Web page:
A Blockchain for Turkeys Is More Than a Thanksgiving Gimmick
Looking for something to be thankful for this Thanksgiving? Give it up for turkeys, which are test subjects in a new experiment meant to see whether blockchain technology can be used to track birds from farm to market and help consumers understand where their birds are coming from.
This holiday season, buyers of Cargill’s Honeysuckle White turkeys in some areas can send a text with a code taken from a tag on their bird, or enter the code online, to determine the exact farm from which their gobbler originated. Cargill is managing that information using blockchain, a cryptographically secured ledger maintained by a network of computers and inspired by the one at the heart of Bitcoin (see “Why Bitcoin Could Be Much More than a Currency”).
It’s only a small-scale pilot, but Cargill is serious about exploring whether blockchain technology can improve how the company handles data internally while giving customers a better idea of where their food comes from, says Deb Bauler, chief information officer for the company’s North American protein division.
Cargill isn’t alone, either. In August, IBM and a group of big names including Nestle, Dole, and Tyson Foods announced a collaboration to explore new applications for blockchains in the global food supply. Fueled by consumer demand for greater transparency and increasingly stringent food safety requirements, many companies are looking for ways to track food more efficiently and effectively than is possible with RFID-based systems.
Bauler says that tracking systems based on RFID will continue to work fine for some things, but that blockchains could be disruptive for food supply chains. That’s in part because it’s easier for more users to access and add information to a blockchain without the need for specialized equipment, she says.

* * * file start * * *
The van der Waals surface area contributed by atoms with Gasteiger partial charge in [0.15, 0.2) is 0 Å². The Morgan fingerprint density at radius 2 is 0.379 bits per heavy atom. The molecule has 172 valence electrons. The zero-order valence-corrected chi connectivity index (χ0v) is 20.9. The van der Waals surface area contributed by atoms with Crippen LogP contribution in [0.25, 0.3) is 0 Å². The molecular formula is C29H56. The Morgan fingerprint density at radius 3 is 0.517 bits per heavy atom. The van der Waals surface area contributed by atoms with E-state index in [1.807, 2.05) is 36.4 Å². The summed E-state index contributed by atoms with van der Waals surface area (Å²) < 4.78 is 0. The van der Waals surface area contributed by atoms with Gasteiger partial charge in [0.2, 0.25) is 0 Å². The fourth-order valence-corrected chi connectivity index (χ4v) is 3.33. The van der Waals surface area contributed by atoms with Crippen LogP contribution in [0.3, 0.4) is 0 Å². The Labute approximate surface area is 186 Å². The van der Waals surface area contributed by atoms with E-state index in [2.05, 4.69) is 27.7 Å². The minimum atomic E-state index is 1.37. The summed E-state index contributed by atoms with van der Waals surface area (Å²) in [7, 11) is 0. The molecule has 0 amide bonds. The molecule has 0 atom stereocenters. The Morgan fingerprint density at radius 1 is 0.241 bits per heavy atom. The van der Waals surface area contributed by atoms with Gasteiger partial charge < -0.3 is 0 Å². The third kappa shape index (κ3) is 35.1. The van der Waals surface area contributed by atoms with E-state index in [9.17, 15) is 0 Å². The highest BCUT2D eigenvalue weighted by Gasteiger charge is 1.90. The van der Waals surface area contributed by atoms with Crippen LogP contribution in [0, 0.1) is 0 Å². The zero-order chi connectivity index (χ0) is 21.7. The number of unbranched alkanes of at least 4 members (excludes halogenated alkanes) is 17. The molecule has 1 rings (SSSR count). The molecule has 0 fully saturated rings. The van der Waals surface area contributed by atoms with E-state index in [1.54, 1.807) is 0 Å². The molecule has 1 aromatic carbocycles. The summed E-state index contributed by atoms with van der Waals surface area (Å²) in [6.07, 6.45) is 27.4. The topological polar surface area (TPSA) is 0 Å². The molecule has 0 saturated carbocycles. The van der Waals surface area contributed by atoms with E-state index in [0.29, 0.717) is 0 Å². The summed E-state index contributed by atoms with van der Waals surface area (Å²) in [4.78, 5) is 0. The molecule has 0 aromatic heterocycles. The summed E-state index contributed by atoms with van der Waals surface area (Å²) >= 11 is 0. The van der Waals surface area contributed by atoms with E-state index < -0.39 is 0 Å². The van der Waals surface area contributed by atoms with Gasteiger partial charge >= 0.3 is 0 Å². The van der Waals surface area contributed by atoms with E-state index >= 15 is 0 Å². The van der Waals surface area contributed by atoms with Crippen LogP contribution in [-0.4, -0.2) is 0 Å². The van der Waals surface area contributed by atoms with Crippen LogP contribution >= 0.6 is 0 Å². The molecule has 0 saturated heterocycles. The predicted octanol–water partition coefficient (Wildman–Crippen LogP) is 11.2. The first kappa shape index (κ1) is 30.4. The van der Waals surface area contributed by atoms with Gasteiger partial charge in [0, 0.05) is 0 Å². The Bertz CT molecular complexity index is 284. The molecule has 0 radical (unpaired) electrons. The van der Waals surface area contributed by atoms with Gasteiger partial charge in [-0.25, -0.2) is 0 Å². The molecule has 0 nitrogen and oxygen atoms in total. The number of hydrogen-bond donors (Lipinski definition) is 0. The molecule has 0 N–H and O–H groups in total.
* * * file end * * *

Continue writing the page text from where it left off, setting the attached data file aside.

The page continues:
In the case of Thanksgiving turkeys, Cargill saw an opportunity to use an open-source blockchain platform (it won’t say which one) to highlight its reliance on independent family farmers, which Bauler says is unique for a company Cargill’s size. The farmers add data elements to the blockchain to certify that a given bird was raised on their farm, or that it was fed a certain diet, for example.
For consumers, Cargill is offering access to only a small portion of the data it’s collecting on the blockchain—the farm where the turkey originated—and there’s an option for people to go online to learn more about the farmers that raised their bird. Bauler says her team will use results of the project to determine whether they should reveal more about Cargill’s turkey supply chain.
Ultimately, she sees blockchain technology as a potential way to create a digital representation of the supply chain for all kinds of food. “We are trying to understand how blockchain works in this space,” she says. “Does it do what we think it will do? And do consumers care?”